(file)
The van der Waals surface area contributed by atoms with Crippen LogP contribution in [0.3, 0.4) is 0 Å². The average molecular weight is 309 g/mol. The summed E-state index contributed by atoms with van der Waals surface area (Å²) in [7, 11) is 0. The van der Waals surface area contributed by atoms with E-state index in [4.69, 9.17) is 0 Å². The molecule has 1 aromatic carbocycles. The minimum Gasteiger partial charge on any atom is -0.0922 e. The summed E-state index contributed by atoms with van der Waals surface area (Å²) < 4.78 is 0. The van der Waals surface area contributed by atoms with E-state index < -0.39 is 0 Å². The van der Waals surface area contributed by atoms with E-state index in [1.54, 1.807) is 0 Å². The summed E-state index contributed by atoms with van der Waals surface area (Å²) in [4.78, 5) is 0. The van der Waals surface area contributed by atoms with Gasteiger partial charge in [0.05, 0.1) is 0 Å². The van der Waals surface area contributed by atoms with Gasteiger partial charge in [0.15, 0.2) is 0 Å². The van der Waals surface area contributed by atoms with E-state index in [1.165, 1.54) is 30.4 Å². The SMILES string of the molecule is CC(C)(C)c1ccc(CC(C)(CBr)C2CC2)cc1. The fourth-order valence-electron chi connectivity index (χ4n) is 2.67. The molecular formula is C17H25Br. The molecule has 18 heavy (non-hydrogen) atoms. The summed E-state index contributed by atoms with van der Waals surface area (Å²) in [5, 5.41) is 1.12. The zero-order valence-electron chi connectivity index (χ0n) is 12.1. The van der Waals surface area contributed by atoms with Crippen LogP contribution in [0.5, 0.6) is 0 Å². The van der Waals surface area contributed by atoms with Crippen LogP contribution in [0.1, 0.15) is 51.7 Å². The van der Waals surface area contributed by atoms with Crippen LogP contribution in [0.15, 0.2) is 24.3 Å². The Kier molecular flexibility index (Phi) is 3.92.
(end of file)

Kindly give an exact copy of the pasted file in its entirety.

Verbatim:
The van der Waals surface area contributed by atoms with Crippen LogP contribution in [0.3, 0.4) is 0 Å². The average molecular weight is 309 g/mol. The summed E-state index contributed by atoms with van der Waals surface area (Å²) in [7, 11) is 0. The van der Waals surface area contributed by atoms with E-state index in [4.69, 9.17) is 0 Å². The molecule has 1 aromatic carbocycles. The minimum Gasteiger partial charge on any atom is -0.0922 e. The summed E-state index contributed by atoms with van der Waals surface area (Å²) < 4.78 is 0. The van der Waals surface area contributed by atoms with E-state index < -0.39 is 0 Å². The van der Waals surface area contributed by atoms with E-state index in [1.54, 1.807) is 0 Å². The summed E-state index contributed by atoms with van der Waals surface area (Å²) in [4.78, 5) is 0. The van der Waals surface area contributed by atoms with Gasteiger partial charge in [0.05, 0.1) is 0 Å². The van der Waals surface area contributed by atoms with Gasteiger partial charge in [0.15, 0.2) is 0 Å². The van der Waals surface area contributed by atoms with E-state index in [1.165, 1.54) is 30.4 Å². The SMILES string of the molecule is CC(C)(C)c1ccc(CC(C)(CBr)C2CC2)cc1. The fourth-order valence-electron chi connectivity index (χ4n) is 2.67. The molecular formula is C17H25Br. The molecule has 18 heavy (non-hydrogen) atoms. The summed E-state index contributed by atoms with van der Waals surface area (Å²) in [5, 5.41) is 1.12. The zero-order valence-electron chi connectivity index (χ0n) is 12.1. The van der Waals surface area contributed by atoms with Crippen LogP contribution in [0.5, 0.6) is 0 Å². The van der Waals surface area contributed by atoms with Crippen LogP contribution in [0.1, 0.15) is 51.7 Å². The van der Waals surface area contributed by atoms with Crippen LogP contribution in [0.15, 0.2) is 24.3 Å². The Kier molecular flexibility index (Phi) is 3.92.